About three children a week – sometimes as young as 12-years-old – were being trafficked from the central Karoo to Cape Town to be used as cheap, or even unpaid labour. The girls were predominantly used for domestic labour while boys were used to sell flowers, said Activists Networking Against Exploitation of Child Domestic Workers (Anex) director Julayga Alfred.
While Alfred said these were not solid figures, but information gleaned through an informal network, Anex had assisted 10 children who had been victims of child trafficking since the beginning of the year.
Alfred said the girls were often recruited by agencies who paid money to poverty-stricken parents and brought the children to the city to work for families which provided them with food and shelter, but often paid no wages, a modern “form of slavery”.
Children between the ages of 14 and 17-years-old were the most vulnerable to being sold off by their parents as it was no longer compulsory for them to be in school and they were too old for the families to receive child support grants.
“The youngest minor assisted through us was a nine-year-old boy,” said program assistant of the Southern African Counter Trafficking Assistance Program (SACTAP) Mia Immelback.
Responding to questions via email, Immelback said 251 trafficking victims had been assisted by the International Organisation for Migration (IOM) since 2005.
34 of the victims were children.
The children were from the Southern African region as well as from Cameroon, Thailand, Kenya, India, Kenya, Rwanda, Nigeria and the DRC.
Yet despite the fact that human trafficking is a problem, NGOs say preventative legislation is lacking.
South African Law Reform Commission (SALC) researcher Lowesa Stuurman said the only provisions for human trafficking were contained in the Sexual Offences Act and the Children’s Act.
However, Stuurman said these provisions were transitional and there was no other legislation in South African law preventing human trafficking.
The only direct criminalization of child trafficking is contained in Chapter 18 Children’s Act of 2005, a chapter which has yet to be implemented.
But while the Act was passed in 2005, Chapter 18 is yet to be finalized. The current draft still needs to be regulated and sent to the departments of justice and finance before going to the NCOP.
Until Chapter 18 is implemented, it is not possible to charge anyone directly for child trafficking in South Africa. Traffickers can only be charged with affiliated crimes, such as kidnapping.
The Sexual Offences Act, which is already in force, does make provision for the trafficking of persons for the purposes of sexual exploitation, but doesn’t cover people being trafficked for labour, for instance.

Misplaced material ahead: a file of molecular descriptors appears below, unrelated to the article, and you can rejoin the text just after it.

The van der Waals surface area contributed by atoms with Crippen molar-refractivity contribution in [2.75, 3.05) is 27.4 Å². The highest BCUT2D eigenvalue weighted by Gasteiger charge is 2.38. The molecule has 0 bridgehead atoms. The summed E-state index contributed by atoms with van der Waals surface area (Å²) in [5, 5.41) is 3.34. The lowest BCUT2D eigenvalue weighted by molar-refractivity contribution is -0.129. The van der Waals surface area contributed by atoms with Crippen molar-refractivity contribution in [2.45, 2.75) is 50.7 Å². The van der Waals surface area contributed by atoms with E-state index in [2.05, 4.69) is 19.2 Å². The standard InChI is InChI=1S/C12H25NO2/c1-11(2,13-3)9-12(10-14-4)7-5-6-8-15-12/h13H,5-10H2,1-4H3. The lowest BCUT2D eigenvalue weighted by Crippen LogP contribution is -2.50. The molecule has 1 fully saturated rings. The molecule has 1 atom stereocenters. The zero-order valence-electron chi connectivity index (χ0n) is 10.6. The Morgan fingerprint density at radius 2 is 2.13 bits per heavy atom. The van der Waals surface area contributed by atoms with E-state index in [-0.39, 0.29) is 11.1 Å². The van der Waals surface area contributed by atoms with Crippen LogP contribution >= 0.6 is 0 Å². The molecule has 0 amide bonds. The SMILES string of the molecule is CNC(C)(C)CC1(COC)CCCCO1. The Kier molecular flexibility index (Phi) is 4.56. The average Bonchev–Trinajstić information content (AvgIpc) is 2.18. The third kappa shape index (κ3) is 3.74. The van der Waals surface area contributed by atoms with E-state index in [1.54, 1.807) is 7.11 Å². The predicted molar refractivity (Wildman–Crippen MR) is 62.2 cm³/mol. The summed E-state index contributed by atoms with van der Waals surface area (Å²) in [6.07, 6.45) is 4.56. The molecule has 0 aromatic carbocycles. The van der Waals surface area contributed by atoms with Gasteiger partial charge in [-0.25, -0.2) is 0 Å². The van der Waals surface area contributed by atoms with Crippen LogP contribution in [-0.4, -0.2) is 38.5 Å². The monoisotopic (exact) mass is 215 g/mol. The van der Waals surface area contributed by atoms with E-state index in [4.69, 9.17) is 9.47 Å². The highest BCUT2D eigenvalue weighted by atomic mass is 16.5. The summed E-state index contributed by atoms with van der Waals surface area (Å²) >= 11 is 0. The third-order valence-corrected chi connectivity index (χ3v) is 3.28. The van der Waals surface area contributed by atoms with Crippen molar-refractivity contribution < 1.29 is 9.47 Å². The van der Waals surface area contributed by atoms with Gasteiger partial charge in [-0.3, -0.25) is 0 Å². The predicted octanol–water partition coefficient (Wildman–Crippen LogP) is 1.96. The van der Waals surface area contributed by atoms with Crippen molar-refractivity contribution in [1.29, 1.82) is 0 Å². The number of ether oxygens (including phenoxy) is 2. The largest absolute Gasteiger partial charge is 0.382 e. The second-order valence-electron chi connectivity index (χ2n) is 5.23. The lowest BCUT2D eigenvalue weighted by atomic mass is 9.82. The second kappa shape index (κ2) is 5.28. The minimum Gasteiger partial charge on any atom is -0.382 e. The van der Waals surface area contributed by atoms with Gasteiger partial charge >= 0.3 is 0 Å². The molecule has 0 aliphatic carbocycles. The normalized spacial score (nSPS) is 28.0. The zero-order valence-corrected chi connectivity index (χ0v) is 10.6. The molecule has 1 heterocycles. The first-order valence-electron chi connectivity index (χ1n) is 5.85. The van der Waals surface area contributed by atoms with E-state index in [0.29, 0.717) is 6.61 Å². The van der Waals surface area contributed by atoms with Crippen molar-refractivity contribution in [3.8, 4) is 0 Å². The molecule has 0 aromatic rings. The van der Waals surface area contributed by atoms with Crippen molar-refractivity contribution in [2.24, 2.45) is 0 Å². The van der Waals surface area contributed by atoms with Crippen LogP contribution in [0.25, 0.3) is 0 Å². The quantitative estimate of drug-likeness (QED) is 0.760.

Resources Aimed at the Prevention of Child Abuse and Neglect (Rapcan) director Cheryl Frank said Chapter 18 of the Act was specifically drafted to give effect to South Africa’s international obligations in relation to the UN Protocol to Prevent Trafficking in Persons.
She said the Act made provision for the criminalisation of child trafficking (or any related behaviour that results in trafficking), the provision of assistance to children that have been trafficked and repatriation of children who have been trafficked into SA.
Frank said currently it was very difficult to tackle child trafficking as very few cases had come to light – both in terms of in-country trafficking as well as cross border trafficking – and the systems for dealing with these situations were untested.
National Department of Social Development Children’s Act manager Agnes Muller said the slow process of implementing regulations related to Chapter 18 was due to the drafting process as it had to be signed off by a number of departments before finalization.
“This can take a while,” said Muller.
She said it was hoped that the regulations would have been completed by the end of November, but the process was “complicated and long” and the Chapter was only likely to be signed off “early next year” once Parliament came back from recess.
Unicef estimates that globally one million children are trafficked across borders each year, said Immelback.
Getting exact figures was problematic as victims needed to be identified in order to keep statistics, but the identification process was difficult due to low levels of awareness about trafficking.
The United Nations Office for Drugs and Crime (UNODC) estimates that globally, human traffickers generate between $8 to $32 billion per year.
* Reporting by Yugendree Naidoo.